This issue was brought to the attention of provincial, municipal, and county governments, who decided to open up a “lifeline” through the mountain to Abuluoha. The mission was given to Sichuan Road and Bridge Group. High altitude, brittle rocks, and landslides… the construction project had to overcome many geological challenges. “The more digging was done, the more caving in occurred. Excavators were smashed or fell off the cliff. For a time, we just couldn’t move forward,” said Chen Ju from the engineering quality department of the company.

Finally, in last November the construction project came to a stand still after encountering so many problems. In order to resolve the challenges, Sichuan Road and Bridge Group assembled a dozen senior engineers, and came up with a new plan – build a 3.8-kilometer road along which there are one steel bridge and three tunnels that extend over a span of 1.2 kilometers, a rare design for a country road.

After a year of hard work, the road was completed on June 26, 2020. “A period of one year and tens of millions of yuan on a 3.8-kilometer long road. Was it worth so much manpower, resources, and money? This is a question asked by many people,” said Jieli Ziri. Some people who commented on the news online proposed that the money spent on the road could have been used for relocating the village to another site, which is less costly. And the leftover funds could have been distributed among its residents. “We had to look at multiple factors when assessing the feasibility of relocation. When the villagers like these who have lived in isolation for decades are suddenly moved into a new environment, they would find it difficult to adapt. What’s more, most of them have no skills to earn a living away from the mountain. After the resettlement fund was exhausted, they might fall back into poverty,” the village chief said.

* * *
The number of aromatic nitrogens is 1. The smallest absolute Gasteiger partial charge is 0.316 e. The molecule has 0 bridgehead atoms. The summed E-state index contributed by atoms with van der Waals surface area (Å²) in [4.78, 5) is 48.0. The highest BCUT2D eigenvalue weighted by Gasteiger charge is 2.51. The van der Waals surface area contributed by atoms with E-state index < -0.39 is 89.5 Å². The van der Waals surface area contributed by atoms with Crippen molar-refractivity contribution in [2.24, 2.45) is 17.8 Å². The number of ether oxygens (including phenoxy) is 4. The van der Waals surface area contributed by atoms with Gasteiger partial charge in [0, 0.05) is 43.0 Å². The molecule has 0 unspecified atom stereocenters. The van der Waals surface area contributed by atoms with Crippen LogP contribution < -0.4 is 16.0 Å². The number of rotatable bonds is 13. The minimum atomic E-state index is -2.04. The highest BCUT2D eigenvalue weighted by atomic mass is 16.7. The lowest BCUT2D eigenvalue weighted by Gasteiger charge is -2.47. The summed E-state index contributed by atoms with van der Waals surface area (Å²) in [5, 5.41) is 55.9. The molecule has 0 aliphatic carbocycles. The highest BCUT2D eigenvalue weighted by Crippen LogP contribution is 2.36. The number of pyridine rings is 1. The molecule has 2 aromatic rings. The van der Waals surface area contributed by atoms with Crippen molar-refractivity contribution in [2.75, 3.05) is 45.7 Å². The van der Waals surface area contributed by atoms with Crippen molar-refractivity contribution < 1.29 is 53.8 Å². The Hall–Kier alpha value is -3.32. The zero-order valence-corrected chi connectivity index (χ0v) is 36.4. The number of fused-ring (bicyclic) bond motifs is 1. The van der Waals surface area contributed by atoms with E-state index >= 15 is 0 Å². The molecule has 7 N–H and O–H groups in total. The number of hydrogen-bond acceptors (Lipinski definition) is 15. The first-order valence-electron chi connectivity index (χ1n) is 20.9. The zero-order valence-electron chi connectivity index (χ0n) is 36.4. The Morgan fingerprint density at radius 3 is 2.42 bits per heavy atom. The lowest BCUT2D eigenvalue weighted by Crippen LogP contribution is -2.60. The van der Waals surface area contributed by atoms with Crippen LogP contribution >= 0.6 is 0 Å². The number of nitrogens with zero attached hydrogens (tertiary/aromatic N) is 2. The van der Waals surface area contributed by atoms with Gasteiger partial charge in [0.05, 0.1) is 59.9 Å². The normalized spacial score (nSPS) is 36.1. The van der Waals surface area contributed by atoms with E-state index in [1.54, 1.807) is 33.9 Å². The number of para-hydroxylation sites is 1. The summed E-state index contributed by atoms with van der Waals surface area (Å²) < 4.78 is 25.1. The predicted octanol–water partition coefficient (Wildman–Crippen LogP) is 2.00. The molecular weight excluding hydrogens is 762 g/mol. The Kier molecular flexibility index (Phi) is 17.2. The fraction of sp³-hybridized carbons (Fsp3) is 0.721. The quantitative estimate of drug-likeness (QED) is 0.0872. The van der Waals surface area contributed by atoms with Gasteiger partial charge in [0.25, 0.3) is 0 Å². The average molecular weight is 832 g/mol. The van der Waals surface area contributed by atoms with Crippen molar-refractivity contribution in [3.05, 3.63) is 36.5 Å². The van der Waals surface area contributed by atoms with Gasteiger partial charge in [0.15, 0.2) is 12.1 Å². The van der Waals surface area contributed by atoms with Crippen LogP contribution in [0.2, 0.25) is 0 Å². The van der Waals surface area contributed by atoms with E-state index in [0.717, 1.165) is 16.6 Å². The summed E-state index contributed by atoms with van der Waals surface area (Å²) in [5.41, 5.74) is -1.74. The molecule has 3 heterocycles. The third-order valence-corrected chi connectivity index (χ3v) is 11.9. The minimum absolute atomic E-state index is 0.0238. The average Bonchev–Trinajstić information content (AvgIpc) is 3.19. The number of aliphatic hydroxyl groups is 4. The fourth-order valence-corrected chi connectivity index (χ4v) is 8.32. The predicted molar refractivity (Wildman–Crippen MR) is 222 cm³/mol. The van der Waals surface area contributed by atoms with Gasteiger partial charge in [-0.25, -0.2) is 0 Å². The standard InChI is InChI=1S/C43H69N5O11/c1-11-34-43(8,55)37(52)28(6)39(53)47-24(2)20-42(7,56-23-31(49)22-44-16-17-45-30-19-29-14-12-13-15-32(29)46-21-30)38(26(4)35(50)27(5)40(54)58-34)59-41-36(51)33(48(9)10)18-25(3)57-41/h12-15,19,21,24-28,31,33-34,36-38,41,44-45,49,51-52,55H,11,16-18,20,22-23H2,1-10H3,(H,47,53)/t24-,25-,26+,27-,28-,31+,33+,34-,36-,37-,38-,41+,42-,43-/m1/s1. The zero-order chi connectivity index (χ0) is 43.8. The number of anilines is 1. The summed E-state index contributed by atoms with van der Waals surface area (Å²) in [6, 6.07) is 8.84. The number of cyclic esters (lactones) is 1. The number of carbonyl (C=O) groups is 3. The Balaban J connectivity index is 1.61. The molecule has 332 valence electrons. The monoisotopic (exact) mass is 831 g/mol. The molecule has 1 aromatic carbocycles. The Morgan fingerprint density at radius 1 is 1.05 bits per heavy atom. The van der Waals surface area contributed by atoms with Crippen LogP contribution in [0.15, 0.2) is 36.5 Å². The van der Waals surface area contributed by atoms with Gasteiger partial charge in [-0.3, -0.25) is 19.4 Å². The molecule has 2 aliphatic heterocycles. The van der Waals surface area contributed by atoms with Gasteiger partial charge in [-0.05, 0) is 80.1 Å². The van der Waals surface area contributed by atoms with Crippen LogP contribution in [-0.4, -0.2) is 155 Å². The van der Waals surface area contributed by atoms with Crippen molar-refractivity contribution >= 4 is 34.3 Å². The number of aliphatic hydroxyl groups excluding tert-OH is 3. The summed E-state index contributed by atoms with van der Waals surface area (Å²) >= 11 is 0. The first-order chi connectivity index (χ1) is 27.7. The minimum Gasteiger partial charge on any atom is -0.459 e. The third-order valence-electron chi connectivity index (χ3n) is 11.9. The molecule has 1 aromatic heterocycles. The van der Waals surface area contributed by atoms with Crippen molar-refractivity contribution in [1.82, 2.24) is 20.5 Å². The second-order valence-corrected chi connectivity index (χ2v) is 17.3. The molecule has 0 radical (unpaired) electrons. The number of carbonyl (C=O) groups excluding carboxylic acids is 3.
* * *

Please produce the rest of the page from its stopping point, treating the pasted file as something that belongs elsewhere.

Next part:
Sustainable Development

“China will get rid of (absolute) poverty by the end of the year, we cannot fall behind,” Jieli Ziri said, then added, “From last year to August of this year, the per capita income in our village has risen to RMB 9,000, above the threshold for poverty villages.” This is the best change that the people of Abuluoha are delighted about this year.

Starting last year the village began to develop new agriculture projects in the area that included growing three hectares of oranges and eight hectares of mangos in addition to walnuts and red peppers. Mango plantations are scheduled to expand to 33 hectares next year, and hence become a main source of income for local people. This year the village committee organized training on how to drive excavators and trim walnut and red pepper trees. Many women who stay at home while their husbands seek employment out of the region have learned new skills.

With its vicinity to the scenic Jinsha River canyon, Jilie Ziri plans to open a BNB business in some riverside houses with government support and outside investment. To attract tourists, who can now easily come to the village via the newly built road, he hopes to develop a variety of activities that include mountain climbing, outdoor adventure, and folk culture experience. These, he believes, will provide the village with a source of sustainable economic development.

The village chief was impressed by the words of President Xi Jinping when he visited a Yi ethnic minority community in the Daliang Mountains in Sichuan during the Chinese New Year in 2018, “No ethnic group, no family, and no individual citizen should be left behind in our pursuit for a better life for the people.” For the people who live in Abuluoha, this promise has materialized.